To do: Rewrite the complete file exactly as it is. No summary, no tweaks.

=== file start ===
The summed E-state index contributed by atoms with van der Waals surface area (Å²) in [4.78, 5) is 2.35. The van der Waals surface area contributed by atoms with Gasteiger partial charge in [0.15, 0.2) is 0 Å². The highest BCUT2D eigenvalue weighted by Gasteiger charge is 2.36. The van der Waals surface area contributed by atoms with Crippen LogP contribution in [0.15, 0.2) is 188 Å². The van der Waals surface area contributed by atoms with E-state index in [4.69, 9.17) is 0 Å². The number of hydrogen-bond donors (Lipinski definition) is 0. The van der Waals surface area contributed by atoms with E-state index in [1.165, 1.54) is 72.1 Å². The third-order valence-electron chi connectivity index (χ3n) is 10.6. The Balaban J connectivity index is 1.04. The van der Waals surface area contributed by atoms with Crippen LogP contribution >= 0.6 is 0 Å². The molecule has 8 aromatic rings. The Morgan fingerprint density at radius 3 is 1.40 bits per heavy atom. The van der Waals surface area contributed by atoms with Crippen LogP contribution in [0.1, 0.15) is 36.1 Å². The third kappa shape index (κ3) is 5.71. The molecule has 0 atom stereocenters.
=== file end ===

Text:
The summed E-state index contributed by atoms with van der Waals surface area (Å²) in [4.78, 5) is 2.35. The van der Waals surface area contributed by atoms with Gasteiger partial charge in [0.15, 0.2) is 0 Å². The highest BCUT2D eigenvalue weighted by Gasteiger charge is 2.36. The van der Waals surface area contributed by atoms with Crippen LogP contribution in [0.15, 0.2) is 188 Å². The van der Waals surface area contributed by atoms with E-state index in [4.69, 9.17) is 0 Å². The number of hydrogen-bond donors (Lipinski definition) is 0. The van der Waals surface area contributed by atoms with E-state index in [1.165, 1.54) is 72.1 Å². The third-order valence-electron chi connectivity index (χ3n) is 10.6. The Balaban J connectivity index is 1.04. The van der Waals surface area contributed by atoms with Crippen LogP contribution >= 0.6 is 0 Å². The molecule has 8 aromatic rings. The Morgan fingerprint density at radius 3 is 1.40 bits per heavy atom. The van der Waals surface area contributed by atoms with Crippen LogP contribution in [0.1, 0.15) is 36.1 Å². The third kappa shape index (κ3) is 5.71. The molecule has 0 atom stereocenters.